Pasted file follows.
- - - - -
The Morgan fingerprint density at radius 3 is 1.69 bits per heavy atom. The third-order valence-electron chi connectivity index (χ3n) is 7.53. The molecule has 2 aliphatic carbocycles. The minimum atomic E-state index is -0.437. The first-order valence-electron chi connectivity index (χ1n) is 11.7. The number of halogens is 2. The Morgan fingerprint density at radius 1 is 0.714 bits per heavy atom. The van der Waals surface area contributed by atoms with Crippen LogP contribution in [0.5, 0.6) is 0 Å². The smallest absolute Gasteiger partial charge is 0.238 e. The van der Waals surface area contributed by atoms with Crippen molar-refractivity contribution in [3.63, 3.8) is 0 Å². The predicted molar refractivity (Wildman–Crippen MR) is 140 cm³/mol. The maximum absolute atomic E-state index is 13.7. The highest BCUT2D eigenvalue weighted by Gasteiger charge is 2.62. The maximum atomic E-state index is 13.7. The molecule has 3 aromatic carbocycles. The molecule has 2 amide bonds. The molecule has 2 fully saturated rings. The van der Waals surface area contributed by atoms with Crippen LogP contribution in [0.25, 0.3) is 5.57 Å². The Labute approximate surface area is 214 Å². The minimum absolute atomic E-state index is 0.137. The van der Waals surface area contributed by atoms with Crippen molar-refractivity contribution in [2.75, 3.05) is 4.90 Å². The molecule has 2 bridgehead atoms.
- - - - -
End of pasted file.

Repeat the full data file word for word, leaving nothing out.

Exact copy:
The Morgan fingerprint density at radius 3 is 1.69 bits per heavy atom. The third-order valence-electron chi connectivity index (χ3n) is 7.53. The molecule has 2 aliphatic carbocycles. The minimum atomic E-state index is -0.437. The first-order valence-electron chi connectivity index (χ1n) is 11.7. The number of halogens is 2. The Morgan fingerprint density at radius 1 is 0.714 bits per heavy atom. The van der Waals surface area contributed by atoms with Crippen LogP contribution in [0.5, 0.6) is 0 Å². The smallest absolute Gasteiger partial charge is 0.238 e. The van der Waals surface area contributed by atoms with Crippen molar-refractivity contribution in [3.63, 3.8) is 0 Å². The predicted molar refractivity (Wildman–Crippen MR) is 140 cm³/mol. The maximum absolute atomic E-state index is 13.7. The highest BCUT2D eigenvalue weighted by Gasteiger charge is 2.62. The maximum atomic E-state index is 13.7. The molecule has 3 aromatic carbocycles. The molecule has 2 amide bonds. The molecule has 2 fully saturated rings. The van der Waals surface area contributed by atoms with Crippen LogP contribution in [0.25, 0.3) is 5.57 Å². The Labute approximate surface area is 214 Å². The minimum absolute atomic E-state index is 0.137. The van der Waals surface area contributed by atoms with Crippen molar-refractivity contribution in [2.75, 3.05) is 4.90 Å². The molecule has 2 bridgehead atoms.